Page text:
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[send-awf, -of] /ˈsɛndˌɔf, -ˌɒf/
a demonstration of good wishes for a person setting out on a trip, career, or other venture:
They gave him a rousing send-off at the pier.
a start given to a person or thing.
Origin of send-off
1855-60, Americanism; noun use of verb phrase send off Unabridged
Based on the Random House Dictionary, © Random House, Inc. 2015.
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Examples from the Web for send-off
Contemporary Examples
Historical Examples
  • On that occasion a crowd of my own people and friends came to the station to give me a send-off.

  • All they know is that the newspapers have given your other story a send-off.

    Old Ebenezer Opie Read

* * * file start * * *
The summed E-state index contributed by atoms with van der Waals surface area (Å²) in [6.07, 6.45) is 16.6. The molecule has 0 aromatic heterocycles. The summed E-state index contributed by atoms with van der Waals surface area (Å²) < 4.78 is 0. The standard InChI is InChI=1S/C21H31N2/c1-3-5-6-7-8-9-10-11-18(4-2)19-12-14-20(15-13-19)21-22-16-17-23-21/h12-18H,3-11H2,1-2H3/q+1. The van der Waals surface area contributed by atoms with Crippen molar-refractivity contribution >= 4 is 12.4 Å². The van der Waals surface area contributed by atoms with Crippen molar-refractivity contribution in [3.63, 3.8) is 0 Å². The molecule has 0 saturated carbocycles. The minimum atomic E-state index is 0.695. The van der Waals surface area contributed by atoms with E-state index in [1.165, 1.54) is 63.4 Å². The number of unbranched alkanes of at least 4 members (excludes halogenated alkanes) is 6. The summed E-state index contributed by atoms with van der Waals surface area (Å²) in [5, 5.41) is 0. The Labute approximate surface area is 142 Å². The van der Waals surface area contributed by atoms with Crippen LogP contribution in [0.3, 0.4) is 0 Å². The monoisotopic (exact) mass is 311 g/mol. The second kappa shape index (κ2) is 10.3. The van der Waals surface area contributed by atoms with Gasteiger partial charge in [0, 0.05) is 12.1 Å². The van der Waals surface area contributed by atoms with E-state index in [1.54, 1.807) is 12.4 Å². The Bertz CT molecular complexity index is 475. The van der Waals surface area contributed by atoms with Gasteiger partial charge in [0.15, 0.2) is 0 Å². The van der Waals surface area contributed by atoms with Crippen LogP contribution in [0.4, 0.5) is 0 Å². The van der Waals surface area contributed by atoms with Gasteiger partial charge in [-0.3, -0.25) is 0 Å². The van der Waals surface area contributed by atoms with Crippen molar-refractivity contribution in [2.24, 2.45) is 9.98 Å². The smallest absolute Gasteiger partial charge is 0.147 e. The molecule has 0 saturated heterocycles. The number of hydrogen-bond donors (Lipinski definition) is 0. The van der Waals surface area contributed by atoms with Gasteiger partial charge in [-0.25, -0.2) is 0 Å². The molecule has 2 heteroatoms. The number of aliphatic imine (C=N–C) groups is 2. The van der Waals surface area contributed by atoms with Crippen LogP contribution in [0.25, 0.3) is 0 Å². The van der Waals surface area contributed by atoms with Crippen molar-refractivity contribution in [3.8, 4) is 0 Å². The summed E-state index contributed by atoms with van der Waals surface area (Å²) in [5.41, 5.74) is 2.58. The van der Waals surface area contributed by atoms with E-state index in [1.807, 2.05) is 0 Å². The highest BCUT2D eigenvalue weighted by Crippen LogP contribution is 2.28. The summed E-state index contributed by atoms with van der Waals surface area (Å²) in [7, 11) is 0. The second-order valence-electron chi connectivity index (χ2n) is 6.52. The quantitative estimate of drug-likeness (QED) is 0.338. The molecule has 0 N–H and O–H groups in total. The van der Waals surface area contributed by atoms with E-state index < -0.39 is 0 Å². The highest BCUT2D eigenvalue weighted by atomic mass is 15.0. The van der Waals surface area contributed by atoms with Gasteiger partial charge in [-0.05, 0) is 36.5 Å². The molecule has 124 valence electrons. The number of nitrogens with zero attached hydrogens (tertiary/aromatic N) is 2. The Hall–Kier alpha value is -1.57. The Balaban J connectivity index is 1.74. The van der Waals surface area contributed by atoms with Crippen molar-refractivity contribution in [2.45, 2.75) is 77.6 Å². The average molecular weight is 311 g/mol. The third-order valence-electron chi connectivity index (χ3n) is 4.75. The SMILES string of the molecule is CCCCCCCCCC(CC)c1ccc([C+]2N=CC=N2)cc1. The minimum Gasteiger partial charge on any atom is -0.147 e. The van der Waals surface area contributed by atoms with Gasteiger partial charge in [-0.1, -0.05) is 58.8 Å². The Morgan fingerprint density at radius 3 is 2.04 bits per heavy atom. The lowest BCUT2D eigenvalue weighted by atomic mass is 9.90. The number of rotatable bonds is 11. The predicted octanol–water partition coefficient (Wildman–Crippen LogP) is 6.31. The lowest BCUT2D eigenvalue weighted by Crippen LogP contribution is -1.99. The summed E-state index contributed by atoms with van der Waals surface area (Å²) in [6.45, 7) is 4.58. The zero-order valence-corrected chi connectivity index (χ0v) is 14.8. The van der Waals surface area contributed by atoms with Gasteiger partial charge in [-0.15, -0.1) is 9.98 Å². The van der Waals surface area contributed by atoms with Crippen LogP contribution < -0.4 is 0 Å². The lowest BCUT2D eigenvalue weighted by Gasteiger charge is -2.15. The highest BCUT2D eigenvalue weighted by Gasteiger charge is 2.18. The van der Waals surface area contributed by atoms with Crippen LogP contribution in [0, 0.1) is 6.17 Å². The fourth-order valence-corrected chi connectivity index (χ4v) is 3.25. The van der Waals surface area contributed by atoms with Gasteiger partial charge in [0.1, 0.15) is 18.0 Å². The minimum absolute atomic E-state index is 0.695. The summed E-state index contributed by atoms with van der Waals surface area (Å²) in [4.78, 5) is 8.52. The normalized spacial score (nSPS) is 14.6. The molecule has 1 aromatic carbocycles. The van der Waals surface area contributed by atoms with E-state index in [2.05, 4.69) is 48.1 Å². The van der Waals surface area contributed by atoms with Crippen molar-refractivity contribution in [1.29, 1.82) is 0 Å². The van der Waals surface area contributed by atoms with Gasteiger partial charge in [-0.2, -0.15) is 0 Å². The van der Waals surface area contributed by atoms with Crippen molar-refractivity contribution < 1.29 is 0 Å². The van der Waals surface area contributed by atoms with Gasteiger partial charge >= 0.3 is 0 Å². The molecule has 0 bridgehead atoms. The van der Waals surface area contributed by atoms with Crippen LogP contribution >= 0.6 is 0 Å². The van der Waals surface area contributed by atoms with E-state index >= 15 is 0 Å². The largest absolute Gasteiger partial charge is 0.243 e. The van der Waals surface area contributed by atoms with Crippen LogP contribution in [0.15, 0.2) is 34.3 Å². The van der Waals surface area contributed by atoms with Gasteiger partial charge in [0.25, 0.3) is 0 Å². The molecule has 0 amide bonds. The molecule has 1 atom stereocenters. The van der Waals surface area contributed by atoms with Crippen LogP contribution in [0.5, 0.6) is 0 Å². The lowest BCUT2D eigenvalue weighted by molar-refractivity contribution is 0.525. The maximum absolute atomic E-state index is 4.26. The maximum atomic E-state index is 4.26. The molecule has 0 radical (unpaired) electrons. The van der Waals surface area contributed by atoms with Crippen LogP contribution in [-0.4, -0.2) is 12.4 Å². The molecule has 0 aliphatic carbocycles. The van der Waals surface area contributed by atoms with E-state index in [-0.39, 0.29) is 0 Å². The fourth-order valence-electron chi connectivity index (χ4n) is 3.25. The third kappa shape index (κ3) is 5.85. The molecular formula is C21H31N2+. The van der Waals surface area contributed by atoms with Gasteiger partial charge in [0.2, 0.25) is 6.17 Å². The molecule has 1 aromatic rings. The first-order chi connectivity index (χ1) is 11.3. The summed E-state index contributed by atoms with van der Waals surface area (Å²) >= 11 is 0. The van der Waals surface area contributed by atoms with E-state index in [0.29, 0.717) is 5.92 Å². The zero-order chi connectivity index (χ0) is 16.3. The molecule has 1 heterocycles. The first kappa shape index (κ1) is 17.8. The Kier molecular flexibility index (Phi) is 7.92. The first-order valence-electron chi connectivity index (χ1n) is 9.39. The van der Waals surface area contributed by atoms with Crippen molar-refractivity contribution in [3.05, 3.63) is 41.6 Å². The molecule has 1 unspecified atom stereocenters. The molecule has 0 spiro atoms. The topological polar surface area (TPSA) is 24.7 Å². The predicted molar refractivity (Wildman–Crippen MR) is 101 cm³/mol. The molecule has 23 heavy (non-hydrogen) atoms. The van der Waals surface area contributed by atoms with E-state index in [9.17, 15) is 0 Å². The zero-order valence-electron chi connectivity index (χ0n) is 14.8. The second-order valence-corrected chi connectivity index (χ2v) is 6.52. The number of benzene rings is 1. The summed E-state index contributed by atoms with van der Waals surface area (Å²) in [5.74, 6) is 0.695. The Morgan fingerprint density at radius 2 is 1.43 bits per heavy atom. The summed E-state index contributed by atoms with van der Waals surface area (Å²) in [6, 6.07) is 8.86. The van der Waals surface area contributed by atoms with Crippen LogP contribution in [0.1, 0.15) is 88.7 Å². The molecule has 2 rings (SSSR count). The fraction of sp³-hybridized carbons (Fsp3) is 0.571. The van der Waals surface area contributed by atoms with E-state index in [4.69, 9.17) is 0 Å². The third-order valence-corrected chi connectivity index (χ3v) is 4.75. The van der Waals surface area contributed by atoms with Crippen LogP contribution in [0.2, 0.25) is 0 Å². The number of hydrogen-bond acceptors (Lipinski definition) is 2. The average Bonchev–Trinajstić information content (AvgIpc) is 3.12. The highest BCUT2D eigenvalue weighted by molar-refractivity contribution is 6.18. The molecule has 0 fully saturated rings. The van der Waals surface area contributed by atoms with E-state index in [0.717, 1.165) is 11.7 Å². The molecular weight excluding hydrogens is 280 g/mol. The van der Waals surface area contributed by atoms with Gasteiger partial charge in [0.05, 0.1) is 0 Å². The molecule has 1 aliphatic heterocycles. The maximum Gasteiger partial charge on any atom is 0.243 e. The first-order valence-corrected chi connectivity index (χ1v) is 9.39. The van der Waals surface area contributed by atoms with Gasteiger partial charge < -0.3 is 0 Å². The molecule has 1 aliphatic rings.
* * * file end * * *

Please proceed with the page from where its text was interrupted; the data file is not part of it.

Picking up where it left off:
• Weve got to give that girl the finest kind of a send-off when she goes into the field.

    The Girls of Central High on Track and Field David Goodger (
  • The crew gave them a cheer for a send-off, and received as loud a salute in return.

    Fred Fenton on the Crew Allen Chapman
  • As she fell, she tried to give the bag the send-off p. 238 squeeze, but she couldn't move her fingers.

    Legacy James H Schmitz
  • One of our students enlisted to-day, and they're givin' him a send-off.

    Ramsey Milholland Booth Tarkington
  • Jeems will give us the send-off, as he is the only one who has his revolver with him.

Word Origin and History for send-off

"a farewell" (especially a funeral), 1872, from verbal phrase (attested by 1660s), from send (v.) + off (adv.).

Online Etymology Dictionary, © 2010 Douglas Harper
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Slang definitions & phrases for send-off



A funeral: Give a man a classy send-off (1872+)

The Dictionary of American Slang, Fourth Edition by Barbara Ann Kipfer, PhD. and Robert L. Chapman, Ph.D.
Copyright (C) 2007 by HarperCollins Publishers.
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